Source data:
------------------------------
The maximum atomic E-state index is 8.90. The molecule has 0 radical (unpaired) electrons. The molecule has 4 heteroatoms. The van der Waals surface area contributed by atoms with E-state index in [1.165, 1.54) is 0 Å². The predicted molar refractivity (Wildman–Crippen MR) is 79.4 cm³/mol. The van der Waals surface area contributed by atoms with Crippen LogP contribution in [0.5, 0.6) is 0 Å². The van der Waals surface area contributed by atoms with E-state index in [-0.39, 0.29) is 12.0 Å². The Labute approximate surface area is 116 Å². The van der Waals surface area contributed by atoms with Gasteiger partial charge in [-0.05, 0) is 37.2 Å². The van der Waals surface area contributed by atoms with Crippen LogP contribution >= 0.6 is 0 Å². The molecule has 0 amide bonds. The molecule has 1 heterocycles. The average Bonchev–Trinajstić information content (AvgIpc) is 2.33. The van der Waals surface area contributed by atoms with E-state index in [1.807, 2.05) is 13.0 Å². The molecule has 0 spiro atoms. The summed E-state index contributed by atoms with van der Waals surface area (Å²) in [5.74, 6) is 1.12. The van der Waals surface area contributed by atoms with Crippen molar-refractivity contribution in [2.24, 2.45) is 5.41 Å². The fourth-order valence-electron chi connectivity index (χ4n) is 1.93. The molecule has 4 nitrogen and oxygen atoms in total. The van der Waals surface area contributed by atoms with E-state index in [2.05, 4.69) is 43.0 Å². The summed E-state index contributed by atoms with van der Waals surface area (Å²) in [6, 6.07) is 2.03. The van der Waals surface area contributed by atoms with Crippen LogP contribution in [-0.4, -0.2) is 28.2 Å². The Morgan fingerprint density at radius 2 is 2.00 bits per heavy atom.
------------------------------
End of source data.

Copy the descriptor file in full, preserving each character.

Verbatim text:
The maximum atomic E-state index is 8.90. The molecule has 0 radical (unpaired) electrons. The molecule has 4 heteroatoms. The van der Waals surface area contributed by atoms with E-state index in [1.165, 1.54) is 0 Å². The predicted molar refractivity (Wildman–Crippen MR) is 79.4 cm³/mol. The van der Waals surface area contributed by atoms with Crippen LogP contribution in [0.5, 0.6) is 0 Å². The van der Waals surface area contributed by atoms with E-state index in [-0.39, 0.29) is 12.0 Å². The Labute approximate surface area is 116 Å². The van der Waals surface area contributed by atoms with Gasteiger partial charge in [-0.05, 0) is 37.2 Å². The van der Waals surface area contributed by atoms with Crippen LogP contribution >= 0.6 is 0 Å². The molecule has 0 amide bonds. The molecule has 1 heterocycles. The average Bonchev–Trinajstić information content (AvgIpc) is 2.33. The van der Waals surface area contributed by atoms with E-state index in [1.807, 2.05) is 13.0 Å². The molecule has 0 spiro atoms. The summed E-state index contributed by atoms with van der Waals surface area (Å²) in [5.74, 6) is 1.12. The van der Waals surface area contributed by atoms with Crippen molar-refractivity contribution in [2.24, 2.45) is 5.41 Å². The fourth-order valence-electron chi connectivity index (χ4n) is 1.93. The molecule has 4 nitrogen and oxygen atoms in total. The van der Waals surface area contributed by atoms with E-state index in [2.05, 4.69) is 43.0 Å². The summed E-state index contributed by atoms with van der Waals surface area (Å²) in [6, 6.07) is 2.03. The van der Waals surface area contributed by atoms with Crippen LogP contribution in [-0.4, -0.2) is 28.2 Å². The Morgan fingerprint density at radius 2 is 2.00 bits per heavy atom.